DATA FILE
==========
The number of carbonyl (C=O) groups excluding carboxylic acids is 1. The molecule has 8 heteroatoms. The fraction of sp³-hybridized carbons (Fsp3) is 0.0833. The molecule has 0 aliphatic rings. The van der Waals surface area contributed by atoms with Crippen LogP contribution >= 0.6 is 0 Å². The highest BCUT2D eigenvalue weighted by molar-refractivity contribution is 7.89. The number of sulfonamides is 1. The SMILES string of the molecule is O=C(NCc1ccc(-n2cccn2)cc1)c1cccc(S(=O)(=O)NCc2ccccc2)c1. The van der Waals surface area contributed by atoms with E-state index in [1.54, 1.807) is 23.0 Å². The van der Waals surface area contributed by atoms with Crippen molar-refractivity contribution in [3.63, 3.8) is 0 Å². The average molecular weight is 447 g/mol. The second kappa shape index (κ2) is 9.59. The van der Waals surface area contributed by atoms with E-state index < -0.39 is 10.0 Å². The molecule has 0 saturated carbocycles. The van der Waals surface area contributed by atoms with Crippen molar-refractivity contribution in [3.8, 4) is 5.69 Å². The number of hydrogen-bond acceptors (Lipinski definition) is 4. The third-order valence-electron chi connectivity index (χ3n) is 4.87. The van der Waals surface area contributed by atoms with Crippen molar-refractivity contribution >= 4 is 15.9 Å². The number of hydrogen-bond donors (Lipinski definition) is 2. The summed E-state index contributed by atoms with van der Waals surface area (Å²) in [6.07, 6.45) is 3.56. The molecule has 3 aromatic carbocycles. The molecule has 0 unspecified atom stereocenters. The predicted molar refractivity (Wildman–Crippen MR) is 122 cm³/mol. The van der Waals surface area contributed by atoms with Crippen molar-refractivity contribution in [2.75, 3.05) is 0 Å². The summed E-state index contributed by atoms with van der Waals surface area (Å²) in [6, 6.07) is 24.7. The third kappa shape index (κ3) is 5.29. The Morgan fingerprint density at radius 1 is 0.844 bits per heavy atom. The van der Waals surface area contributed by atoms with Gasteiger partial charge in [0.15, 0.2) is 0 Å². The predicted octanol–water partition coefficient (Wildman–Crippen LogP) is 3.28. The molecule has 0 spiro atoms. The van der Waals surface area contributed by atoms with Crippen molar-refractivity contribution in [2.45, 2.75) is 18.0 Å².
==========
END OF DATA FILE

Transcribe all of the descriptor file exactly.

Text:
The number of carbonyl (C=O) groups excluding carboxylic acids is 1. The molecule has 8 heteroatoms. The fraction of sp³-hybridized carbons (Fsp3) is 0.0833. The molecule has 0 aliphatic rings. The van der Waals surface area contributed by atoms with Crippen LogP contribution >= 0.6 is 0 Å². The highest BCUT2D eigenvalue weighted by molar-refractivity contribution is 7.89. The number of sulfonamides is 1. The SMILES string of the molecule is O=C(NCc1ccc(-n2cccn2)cc1)c1cccc(S(=O)(=O)NCc2ccccc2)c1. The van der Waals surface area contributed by atoms with E-state index in [1.54, 1.807) is 23.0 Å². The van der Waals surface area contributed by atoms with Crippen molar-refractivity contribution in [3.63, 3.8) is 0 Å². The average molecular weight is 447 g/mol. The second kappa shape index (κ2) is 9.59. The van der Waals surface area contributed by atoms with E-state index < -0.39 is 10.0 Å². The molecule has 0 saturated carbocycles. The van der Waals surface area contributed by atoms with Crippen molar-refractivity contribution in [3.8, 4) is 5.69 Å². The number of hydrogen-bond acceptors (Lipinski definition) is 4. The third-order valence-electron chi connectivity index (χ3n) is 4.87. The van der Waals surface area contributed by atoms with Crippen molar-refractivity contribution >= 4 is 15.9 Å². The number of hydrogen-bond donors (Lipinski definition) is 2. The summed E-state index contributed by atoms with van der Waals surface area (Å²) in [6.07, 6.45) is 3.56. The molecule has 3 aromatic carbocycles. The molecule has 0 unspecified atom stereocenters. The predicted molar refractivity (Wildman–Crippen MR) is 122 cm³/mol. The van der Waals surface area contributed by atoms with Crippen molar-refractivity contribution in [2.75, 3.05) is 0 Å². The summed E-state index contributed by atoms with van der Waals surface area (Å²) in [6, 6.07) is 24.7. The third kappa shape index (κ3) is 5.29. The Morgan fingerprint density at radius 1 is 0.844 bits per heavy atom. The van der Waals surface area contributed by atoms with Gasteiger partial charge in [0.15, 0.2) is 0 Å². The predicted octanol–water partition coefficient (Wildman–Crippen LogP) is 3.28. The molecule has 0 spiro atoms. The van der Waals surface area contributed by atoms with Crippen molar-refractivity contribution in [2.45, 2.75) is 18.0 Å².